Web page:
Kara the Pirate reading Bourdieu

Though I love reading a range of social science literature and social theory, the type of nonfiction that I would take to a desert island with me would be writings on critical literacy.

Critical literacy, as I understand it, is an approach to teaching and learning that understands literacy as a social action. Readers are not passive recipients of a text but active meaning-makers who should be encouraged to ask questions and analyze what’s happening in a story. Especially questions about how power is portrayed in the story and why that may be so. Critical literacy scholars say that texts are never neutral and encourage students to contemplate the way a text could be re-imagined and re-designed.

Let me give an example of the kinds of analyses to be found in critical literacy writings. In an essay on the standard story of Rosa Parks found in children’s texts, critical pedagogist Herbert Kohl identifies the flaws in telling this tale as a tired woman who one day got sick of segregation and stayed in her bus seat, sparking the civil rights movement. Kohl rightly points out Rosa Parks had been a leader actively fighting segregation for years before 1955. Moreover, leaders of the Montgomery black community had already planned a bus boycott and were waiting to initiate it until they found “someone who had the respect of the community and the strength to deal with the racist police force as well as all the publicity that would result from being at the center of a bus boycott” (Kohl 44).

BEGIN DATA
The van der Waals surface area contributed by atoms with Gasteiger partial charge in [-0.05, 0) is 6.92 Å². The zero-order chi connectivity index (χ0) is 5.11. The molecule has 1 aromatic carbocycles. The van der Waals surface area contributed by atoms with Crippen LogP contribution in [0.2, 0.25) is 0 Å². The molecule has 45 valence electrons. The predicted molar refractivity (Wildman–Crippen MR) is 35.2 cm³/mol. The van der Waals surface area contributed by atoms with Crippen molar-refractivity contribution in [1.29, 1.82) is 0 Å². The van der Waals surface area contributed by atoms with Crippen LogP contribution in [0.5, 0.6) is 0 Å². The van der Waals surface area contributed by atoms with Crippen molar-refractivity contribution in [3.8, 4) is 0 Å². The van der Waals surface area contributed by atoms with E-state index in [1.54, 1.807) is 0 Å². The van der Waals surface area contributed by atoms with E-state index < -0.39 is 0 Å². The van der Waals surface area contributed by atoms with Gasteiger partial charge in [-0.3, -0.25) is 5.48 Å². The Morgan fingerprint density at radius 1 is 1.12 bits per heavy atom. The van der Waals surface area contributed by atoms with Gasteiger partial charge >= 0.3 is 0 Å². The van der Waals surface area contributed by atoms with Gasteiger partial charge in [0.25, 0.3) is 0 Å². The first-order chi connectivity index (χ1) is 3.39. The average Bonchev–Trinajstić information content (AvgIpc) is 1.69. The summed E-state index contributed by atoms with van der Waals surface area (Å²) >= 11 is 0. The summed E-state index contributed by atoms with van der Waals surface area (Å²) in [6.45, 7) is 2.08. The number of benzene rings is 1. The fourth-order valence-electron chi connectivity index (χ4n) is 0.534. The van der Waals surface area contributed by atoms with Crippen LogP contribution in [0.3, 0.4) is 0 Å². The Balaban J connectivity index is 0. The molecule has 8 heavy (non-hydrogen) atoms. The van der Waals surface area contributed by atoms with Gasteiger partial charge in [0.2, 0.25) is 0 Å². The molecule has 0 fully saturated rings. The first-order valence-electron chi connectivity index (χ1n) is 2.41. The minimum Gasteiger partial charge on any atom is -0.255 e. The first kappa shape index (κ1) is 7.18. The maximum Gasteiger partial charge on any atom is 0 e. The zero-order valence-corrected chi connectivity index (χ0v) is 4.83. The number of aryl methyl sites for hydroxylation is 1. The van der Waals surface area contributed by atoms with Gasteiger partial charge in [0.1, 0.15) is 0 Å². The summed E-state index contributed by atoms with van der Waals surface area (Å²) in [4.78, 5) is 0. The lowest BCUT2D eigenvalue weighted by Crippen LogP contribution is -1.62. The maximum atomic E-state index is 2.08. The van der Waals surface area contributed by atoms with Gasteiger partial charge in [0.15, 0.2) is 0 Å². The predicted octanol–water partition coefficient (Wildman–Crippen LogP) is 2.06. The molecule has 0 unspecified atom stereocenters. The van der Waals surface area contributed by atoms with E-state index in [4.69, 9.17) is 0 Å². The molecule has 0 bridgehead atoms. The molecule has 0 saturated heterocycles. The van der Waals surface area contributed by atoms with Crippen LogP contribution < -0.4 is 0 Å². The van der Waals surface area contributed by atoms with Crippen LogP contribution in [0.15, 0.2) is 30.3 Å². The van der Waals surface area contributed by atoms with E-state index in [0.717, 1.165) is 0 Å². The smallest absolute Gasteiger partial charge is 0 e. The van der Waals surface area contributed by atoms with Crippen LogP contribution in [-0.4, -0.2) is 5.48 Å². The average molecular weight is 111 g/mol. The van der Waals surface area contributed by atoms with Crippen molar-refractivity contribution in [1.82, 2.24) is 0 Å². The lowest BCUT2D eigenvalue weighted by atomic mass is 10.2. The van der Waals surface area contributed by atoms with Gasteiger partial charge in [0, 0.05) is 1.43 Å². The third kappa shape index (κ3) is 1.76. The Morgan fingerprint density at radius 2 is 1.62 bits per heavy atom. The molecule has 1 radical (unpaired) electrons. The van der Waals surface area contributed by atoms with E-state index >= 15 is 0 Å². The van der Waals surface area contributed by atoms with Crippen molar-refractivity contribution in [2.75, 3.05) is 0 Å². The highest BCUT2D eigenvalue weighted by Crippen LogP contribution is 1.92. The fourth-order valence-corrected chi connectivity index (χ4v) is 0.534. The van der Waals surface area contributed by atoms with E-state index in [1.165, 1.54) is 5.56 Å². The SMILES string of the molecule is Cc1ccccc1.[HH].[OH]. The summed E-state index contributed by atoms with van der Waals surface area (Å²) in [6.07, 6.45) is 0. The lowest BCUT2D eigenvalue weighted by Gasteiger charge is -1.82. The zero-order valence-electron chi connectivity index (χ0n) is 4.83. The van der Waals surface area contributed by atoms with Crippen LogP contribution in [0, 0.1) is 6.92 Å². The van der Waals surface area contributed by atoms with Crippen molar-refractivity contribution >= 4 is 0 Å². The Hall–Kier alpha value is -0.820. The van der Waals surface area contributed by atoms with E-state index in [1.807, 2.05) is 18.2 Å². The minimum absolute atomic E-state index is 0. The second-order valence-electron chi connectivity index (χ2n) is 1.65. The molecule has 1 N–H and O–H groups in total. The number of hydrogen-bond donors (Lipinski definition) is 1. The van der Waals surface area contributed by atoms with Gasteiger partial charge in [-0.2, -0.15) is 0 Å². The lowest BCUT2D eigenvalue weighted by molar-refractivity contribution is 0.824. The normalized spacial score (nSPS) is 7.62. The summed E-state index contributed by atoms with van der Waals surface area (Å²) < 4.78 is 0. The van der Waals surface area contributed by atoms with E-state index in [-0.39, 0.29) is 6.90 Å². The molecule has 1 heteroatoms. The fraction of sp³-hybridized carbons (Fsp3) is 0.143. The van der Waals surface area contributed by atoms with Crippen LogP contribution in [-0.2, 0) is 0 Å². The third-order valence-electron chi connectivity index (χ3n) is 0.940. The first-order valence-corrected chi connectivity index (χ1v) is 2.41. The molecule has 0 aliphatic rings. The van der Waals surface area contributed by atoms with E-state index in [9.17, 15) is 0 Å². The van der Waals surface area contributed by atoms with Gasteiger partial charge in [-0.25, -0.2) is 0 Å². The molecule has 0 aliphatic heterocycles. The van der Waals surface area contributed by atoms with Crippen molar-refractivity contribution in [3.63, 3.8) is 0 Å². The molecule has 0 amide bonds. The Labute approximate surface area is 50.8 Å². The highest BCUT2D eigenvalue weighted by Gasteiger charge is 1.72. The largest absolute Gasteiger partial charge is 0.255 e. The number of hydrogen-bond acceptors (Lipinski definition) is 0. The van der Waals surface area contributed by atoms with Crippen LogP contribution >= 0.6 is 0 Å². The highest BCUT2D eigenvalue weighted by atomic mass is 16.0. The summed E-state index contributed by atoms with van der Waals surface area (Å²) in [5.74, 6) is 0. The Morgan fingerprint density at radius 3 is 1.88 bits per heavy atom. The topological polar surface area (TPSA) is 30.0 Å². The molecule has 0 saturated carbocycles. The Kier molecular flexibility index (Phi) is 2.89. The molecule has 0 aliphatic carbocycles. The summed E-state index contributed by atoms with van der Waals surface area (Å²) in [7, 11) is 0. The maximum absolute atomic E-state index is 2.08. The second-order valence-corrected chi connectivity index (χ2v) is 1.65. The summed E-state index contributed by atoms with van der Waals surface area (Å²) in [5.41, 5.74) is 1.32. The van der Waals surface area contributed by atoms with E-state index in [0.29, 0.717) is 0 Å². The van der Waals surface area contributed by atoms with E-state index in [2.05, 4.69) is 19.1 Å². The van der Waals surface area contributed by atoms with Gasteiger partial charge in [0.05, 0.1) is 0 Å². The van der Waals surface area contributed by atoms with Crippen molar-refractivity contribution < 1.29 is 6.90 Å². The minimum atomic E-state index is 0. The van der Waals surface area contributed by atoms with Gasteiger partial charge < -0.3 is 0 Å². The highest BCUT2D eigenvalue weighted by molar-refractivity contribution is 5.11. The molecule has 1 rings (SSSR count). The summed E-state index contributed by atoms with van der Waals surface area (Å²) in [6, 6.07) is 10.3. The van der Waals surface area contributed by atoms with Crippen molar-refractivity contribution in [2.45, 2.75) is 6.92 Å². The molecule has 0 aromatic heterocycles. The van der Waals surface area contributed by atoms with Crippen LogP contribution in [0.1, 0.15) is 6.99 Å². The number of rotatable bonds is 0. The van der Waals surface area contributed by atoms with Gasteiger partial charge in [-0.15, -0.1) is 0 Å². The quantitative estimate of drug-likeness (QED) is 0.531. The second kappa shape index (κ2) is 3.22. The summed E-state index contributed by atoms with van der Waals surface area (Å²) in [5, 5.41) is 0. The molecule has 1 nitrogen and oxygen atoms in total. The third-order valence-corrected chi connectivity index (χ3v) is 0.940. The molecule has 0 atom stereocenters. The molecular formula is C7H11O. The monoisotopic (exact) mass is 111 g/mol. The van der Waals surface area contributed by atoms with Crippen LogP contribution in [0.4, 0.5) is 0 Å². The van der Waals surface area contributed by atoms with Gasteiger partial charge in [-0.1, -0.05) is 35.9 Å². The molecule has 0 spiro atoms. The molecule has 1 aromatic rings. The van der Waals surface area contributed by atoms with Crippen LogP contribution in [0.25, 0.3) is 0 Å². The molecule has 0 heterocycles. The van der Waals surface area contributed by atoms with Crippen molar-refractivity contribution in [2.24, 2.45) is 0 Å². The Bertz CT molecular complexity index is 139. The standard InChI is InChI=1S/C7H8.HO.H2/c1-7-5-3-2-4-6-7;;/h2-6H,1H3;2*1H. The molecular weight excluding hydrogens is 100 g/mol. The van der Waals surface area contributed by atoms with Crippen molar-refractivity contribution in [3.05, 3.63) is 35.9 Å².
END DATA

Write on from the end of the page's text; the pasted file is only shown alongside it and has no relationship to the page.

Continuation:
Kohl argues that the story of Rosa Parks should be put “in the context of a coherent, community-based social struggle. This does not diminish Rosa Parks in any way. It places her, however, in the midst of a consciously planned movement for social change…” (46).

I know many community organizers who could make the same criticism, but what excites me about critical literacy scholars is that they’re applying the type of critical thinking I love to a topic that inspires my creative brain.